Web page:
An Idaho Falls man was arrested and charged with rape after he admitted to having a relationship with a teenage girl who reported to him at the restaurant where they worked. Police reports show that a local elementary school teacher attempted to discourage the victim from reporting the rape.
Baltazar Guzman-Lara, 29, originally told an Idaho Falls Police Department detective he had only worked with the victim and there had not been a sexual relationship. After the interview, however, Guzman-Lara admitted to having sex with the 16-year-old girl.
Guzman-Lara met the victim while he was working as her supervisor. The two had sex between January and February. The victim’s parents discovered an entry in the victim’s diary the relationship and the victim told them she had sex with Guzman-Lara.
Under Idaho law, a minor cannot legally consent to have sex with an adult. Even if the victim agrees to the sexual activity, it’s a criminal act on the part of the adult.
The police department recovered dark hairs and a blanket with seminal fluid on it from the victim’s car. Guzman-Lara had allowed police to take a DNA sample shortly before admitting to the rape.
The victim underwent a forensic interview and said Guzman-Lara had kissed her while she was at work. They later went to Guzman-Lara’s house. The victim told police Guzman-Lara’s wife discovered them and confronted them. Both Guzman-Lara and his wife denied to police the victim was at their home.
According to the probable cause affidavit, Guzman-Lara had sex with the victim in her car multiple times and told her he would marry her when she became an adult.
The restaurant’s management learned of the relationship and fired Guzman-Lara.
Police learned Guzman-Lara had gone with the victim to a hotel in January. The inn confirmed to police that Guzman-Lara had rented a room on Jan. 18, but no longer had security footage from that date.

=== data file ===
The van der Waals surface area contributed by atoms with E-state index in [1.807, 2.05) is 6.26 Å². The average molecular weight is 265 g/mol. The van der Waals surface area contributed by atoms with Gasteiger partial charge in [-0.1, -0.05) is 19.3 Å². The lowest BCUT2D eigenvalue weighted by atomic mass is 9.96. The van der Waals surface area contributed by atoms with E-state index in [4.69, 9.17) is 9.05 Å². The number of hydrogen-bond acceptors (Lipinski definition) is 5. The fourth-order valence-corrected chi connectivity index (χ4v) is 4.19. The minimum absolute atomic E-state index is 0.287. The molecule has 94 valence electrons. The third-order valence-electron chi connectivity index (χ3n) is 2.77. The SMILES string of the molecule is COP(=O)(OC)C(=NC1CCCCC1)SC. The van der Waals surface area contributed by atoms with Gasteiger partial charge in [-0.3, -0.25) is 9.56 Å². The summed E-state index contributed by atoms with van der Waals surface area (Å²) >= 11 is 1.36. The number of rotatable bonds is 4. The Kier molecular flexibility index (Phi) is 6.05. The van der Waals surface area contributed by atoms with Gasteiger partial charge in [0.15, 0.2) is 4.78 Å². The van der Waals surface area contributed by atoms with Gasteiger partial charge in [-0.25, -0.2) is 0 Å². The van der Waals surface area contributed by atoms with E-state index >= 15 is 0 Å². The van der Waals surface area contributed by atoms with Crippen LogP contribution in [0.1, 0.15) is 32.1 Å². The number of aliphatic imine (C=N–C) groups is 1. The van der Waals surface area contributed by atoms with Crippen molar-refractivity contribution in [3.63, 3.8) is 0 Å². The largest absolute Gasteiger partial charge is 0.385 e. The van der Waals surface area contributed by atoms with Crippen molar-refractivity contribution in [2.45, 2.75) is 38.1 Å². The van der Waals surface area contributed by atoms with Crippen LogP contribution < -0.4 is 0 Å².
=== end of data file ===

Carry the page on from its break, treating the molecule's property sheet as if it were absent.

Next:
The police report states a Falls Valley Elementary School teacher, Brandi Nichols, contacted the victim to try to discourage her from reporting the rape to police. Nichols had also worked at the restaurant with the victim and Guzman-Lara.
“I am so proud of you and your ambition with school,” Nichols wrote in a text message. “I would really reconsider going through with the (police department).”
Nichols admitted to sending the message when interviewed by police and allowed a detective to check her phone. Nichols had discussed the investigation with Guzman-Lara’s wife before contacting the victim. On March 25, Guzman-Lara’s wife asked Nichols if she would talk to the victim on her and her husband’s behalf and convince her to not cooperate with police. Nichols agreed to talk to the victim.
In another text message conversation in February, Nichols discussed Guzman-Lara being fired with a coworker. Nichols said it “breaks my heart” that he was fired.
When the coworker stated he was in trouble because he was a supervisor, Nichols responded by texting, “Seriously she probably provoked it.”
Bonneville Joint School District 93 Superintendent Scott Woolstenhulme said the district was made aware of Nichols statements to the victim.
Though teachers are required to report abuse against students by law, Woolstenhulme said he doubted the rule applied in cases in a teacher’s private life, but said that Nichols’ actions still were concerning. He said the district is investigating the incident as an employee-conduct issue.
Police Spokeswoman Jessica Clements said the department is investigating Nichols, but no charges have been filed against her for telling the victim to drop the case.
Guzman-Lara was charged with rape where the victim is 16 or 17 and the perpetrator is three or more years older, punishable with a minimum of one year in prison and up to a life sentence. He was released on bond after posting a $30,000 bond.
A no-contact order was issued between Guzman-Lara and the victim. A preliminary hearing is scheduled for 1:30 p.m. May 14 in Bonneville County Courthouse.